Designing for a New Distributed Energy Grid

Exactly ten years ago my firm began designing our first Passive House. I had taken Passive House training in 2008 and at that time only a handful had been built. I knew that the only way to develop local interest in the approach was to actually build one. Luckily for me, Brendan O’Neill, a builder I have worked with for over 25 years, was game to do that, on spec, on a lot he owned. His only requirement: that it fit into a neighborhood of traditional houses and that it sell!  We made it our challenge to show that a Passive House can be indistinguishable from a standard house.

The house has a building envelope that is essentially airtight, with about twice the insulation of a standard house. It uses small high efficiency heat pumps and energy recovery ventilators in two separate zones. Except for the mechanical room, and the thicker walls, nothing gives it away as a passive house.

I would say that we learned about 80% of what we know now from the construction of that first house. Subsequent houses have built upon that knowledge, and continued to teach us new lessons.


The traditional passive on the left was completed in 2013, the modular passive on the right in 2015.

This passive retrofit of the historic carriage house above was completed in 2017.

Our biggest surprise in building these houses was that while clients loved the low energy bills, they loved even more the quiet, the comfort and the health benefits these houses provided.

All these houses were designed in the context of an antiquated, top-down energy grid. Due to cost, onsite solar generation and storage were unavailable. The Passive House approach, with its emphasis on building efficiency, enabled us to make the most of a terribly inefficient energy system.

When I say inefficient, this is what I mean.

With this pie chart let’s look at the path of energy from a lump of coal to powering your I-phone or your refrigerator.

  • First coal is extracted and shipped to central plants, requiring about 5% of the energy the coal can produce.
  • 63% of its energy is then lost in centralized power plants.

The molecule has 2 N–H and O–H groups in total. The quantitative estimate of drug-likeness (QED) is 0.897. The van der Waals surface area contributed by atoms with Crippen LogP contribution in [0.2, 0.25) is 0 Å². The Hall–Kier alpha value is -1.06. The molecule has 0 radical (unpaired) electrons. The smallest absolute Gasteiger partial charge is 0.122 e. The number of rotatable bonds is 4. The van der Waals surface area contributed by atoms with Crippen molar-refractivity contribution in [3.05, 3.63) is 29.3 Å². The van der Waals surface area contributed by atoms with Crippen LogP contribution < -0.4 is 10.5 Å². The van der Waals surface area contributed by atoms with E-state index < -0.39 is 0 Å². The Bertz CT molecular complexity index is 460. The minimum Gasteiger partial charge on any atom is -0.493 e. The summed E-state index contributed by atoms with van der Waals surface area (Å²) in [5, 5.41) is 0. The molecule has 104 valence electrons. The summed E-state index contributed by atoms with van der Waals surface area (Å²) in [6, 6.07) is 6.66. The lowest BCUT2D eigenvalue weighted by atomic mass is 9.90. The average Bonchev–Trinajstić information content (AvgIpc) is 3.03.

• 1% is lost as it is transmitted long distances over high voltage power lines.
  • 2% is lost as it is stepped down in transformers to power lines that take it to your house.
  • Finally 3% is lost as it is converted from alternating current to the direct current that powers your I-phone and your refrigerator, leaving you with a mere 26% of the energy from the original lump of coal as usable power. The rest has become carbon dioxide and heat.

But that picture is changing. Solar costs have plummeted 75% and will continue to fall. In many areas they are already at parity with fossil fuels.  Solar and wind are now the first or second choice in developing new large scale power installations.  Annual solar system installations have increased by a factor of nearly 40 in these last ten years. Energy storage is following the same S-curve of disruption, with lithium-ion battery prices now ¼ of what they were just 7 years ago.

These disruptions are driving changes to the architecture of the grid. We have already moved from the traditional grid shown at the left to the bi-directional grid shown in the middle. With net-metering,   consumers can now sell back power to the utilities and, with enough solar production, can become net zero on an annual basis.

But the change is now underway to create completely new grid architecture – a distributed grid, shown on the right:

  • A grid where building owners can generate and sell power to utilities and to their neighbors,
  • A grid where power can stay local in community and neighborhood microgrids and avoid long distance transmission losses
  • A grid where consumers are also producers, guaranteeing grid reliability when the grid is down